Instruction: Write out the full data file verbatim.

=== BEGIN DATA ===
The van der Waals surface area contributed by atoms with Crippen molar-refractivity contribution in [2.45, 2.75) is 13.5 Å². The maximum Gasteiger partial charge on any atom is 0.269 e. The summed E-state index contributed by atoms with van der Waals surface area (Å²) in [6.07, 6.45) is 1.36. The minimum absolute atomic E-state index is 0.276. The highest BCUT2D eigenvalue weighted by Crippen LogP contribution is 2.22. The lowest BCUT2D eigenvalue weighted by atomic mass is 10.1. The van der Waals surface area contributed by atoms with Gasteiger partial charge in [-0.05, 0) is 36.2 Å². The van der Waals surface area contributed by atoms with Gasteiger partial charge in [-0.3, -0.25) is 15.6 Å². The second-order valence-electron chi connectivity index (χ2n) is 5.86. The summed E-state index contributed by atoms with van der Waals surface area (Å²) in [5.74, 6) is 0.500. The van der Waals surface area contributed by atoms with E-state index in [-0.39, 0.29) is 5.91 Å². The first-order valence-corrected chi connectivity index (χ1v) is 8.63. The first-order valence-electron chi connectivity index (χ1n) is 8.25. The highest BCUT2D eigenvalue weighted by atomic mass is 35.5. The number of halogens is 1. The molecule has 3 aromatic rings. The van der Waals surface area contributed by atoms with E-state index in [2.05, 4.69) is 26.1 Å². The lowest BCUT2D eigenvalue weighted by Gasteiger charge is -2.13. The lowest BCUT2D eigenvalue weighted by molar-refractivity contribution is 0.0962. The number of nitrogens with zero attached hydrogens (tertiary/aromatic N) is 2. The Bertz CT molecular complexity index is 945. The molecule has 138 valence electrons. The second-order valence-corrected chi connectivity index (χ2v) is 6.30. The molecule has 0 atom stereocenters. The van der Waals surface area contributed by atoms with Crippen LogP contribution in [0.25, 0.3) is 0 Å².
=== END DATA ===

The van der Waals surface area contributed by atoms with Crippen molar-refractivity contribution in [2.45, 2.75) is 13.5 Å². The maximum Gasteiger partial charge on any atom is 0.269 e. The summed E-state index contributed by atoms with van der Waals surface area (Å²) in [6.07, 6.45) is 1.36. The minimum absolute atomic E-state index is 0.276. The highest BCUT2D eigenvalue weighted by Crippen LogP contribution is 2.22. The lowest BCUT2D eigenvalue weighted by atomic mass is 10.1. The van der Waals surface area contributed by atoms with Gasteiger partial charge in [-0.05, 0) is 36.2 Å². The van der Waals surface area contributed by atoms with Gasteiger partial charge in [-0.3, -0.25) is 15.6 Å². The second-order valence-electron chi connectivity index (χ2n) is 5.86. The summed E-state index contributed by atoms with van der Waals surface area (Å²) in [5.74, 6) is 0.500. The van der Waals surface area contributed by atoms with E-state index in [-0.39, 0.29) is 5.91 Å². The first-order valence-corrected chi connectivity index (χ1v) is 8.63. The first-order valence-electron chi connectivity index (χ1n) is 8.25. The highest BCUT2D eigenvalue weighted by atomic mass is 35.5. The number of halogens is 1. The molecule has 3 aromatic rings. The van der Waals surface area contributed by atoms with E-state index in [2.05, 4.69) is 26.1 Å². The lowest BCUT2D eigenvalue weighted by Gasteiger charge is -2.13. The lowest BCUT2D eigenvalue weighted by molar-refractivity contribution is 0.0962. The number of nitrogens with zero attached hydrogens (tertiary/aromatic N) is 2. The Bertz CT molecular complexity index is 945. The molecule has 138 valence electrons. The second-order valence-corrected chi connectivity index (χ2v) is 6.30. The molecule has 0 atom stereocenters. The van der Waals surface area contributed by atoms with Crippen LogP contribution in [0.25, 0.3) is 0 Å².